It consisted of a retrospective observational analysis of data collected from Heal, a practice that is based on physician house calls, regarding home visits to 13,849 patients over a 1-year period (from August 2016 to July 2017). We assessed wait times, visit time, diagnoses, outcomes, and patient satisfaction.
What motivated your study?
The Scripps Translational Science Institute has a strong interest in learning how new technologies can be applied within the field of individualized digital medicine, and their role to impact overall healthcare. We became aware of this mobile-based platform as a way of possibly meeting the increasing demand for primary care in the community and we wanted to see how well it was working, whether individuals were actually taking advantage of the platform, and what the initial data are about how it’s being used and received.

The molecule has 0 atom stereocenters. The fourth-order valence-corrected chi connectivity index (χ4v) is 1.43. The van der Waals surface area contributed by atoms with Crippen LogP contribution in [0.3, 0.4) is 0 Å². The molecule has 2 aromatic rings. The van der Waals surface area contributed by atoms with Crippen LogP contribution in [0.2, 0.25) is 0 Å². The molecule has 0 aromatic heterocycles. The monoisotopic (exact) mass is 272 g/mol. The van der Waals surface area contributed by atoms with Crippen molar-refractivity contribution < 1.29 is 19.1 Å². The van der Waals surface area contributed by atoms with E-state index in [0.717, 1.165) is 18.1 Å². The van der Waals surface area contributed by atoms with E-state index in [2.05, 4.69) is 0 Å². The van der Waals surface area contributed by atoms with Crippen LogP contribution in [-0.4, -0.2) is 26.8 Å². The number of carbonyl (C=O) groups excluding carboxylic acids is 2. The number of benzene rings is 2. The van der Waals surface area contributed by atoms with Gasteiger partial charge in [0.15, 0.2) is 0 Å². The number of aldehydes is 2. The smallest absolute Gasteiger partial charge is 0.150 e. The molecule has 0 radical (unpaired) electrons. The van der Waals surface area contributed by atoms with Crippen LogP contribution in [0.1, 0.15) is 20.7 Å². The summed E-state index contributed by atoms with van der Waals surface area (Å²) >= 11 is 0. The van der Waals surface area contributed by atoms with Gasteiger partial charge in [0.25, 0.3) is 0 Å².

What were some of your salient findings?
We found a bimodal age distribution in the patient population utilizing this service, peaking at 1 year and at 39 years – meaning that the app was being used most in pediatrics and among young adults. Of these, close to 94% of pediatric and 67% of adult requests were for fever and/or acute upper respiratory infection. The mean wait time for as-soon-as-possible house calls was approximately an hour and a half, and the mean duration of each visit was close to half an hour – 27.1 minutes, to be exact.
These represent very important improvements over the time involved in a typical ambulatory care medical visit, which includes time for travel to the clinic and wait time to see the doctor.
Why did patients choose a house call over other forms of delivery, such as Urgent Care or a doctor’s office?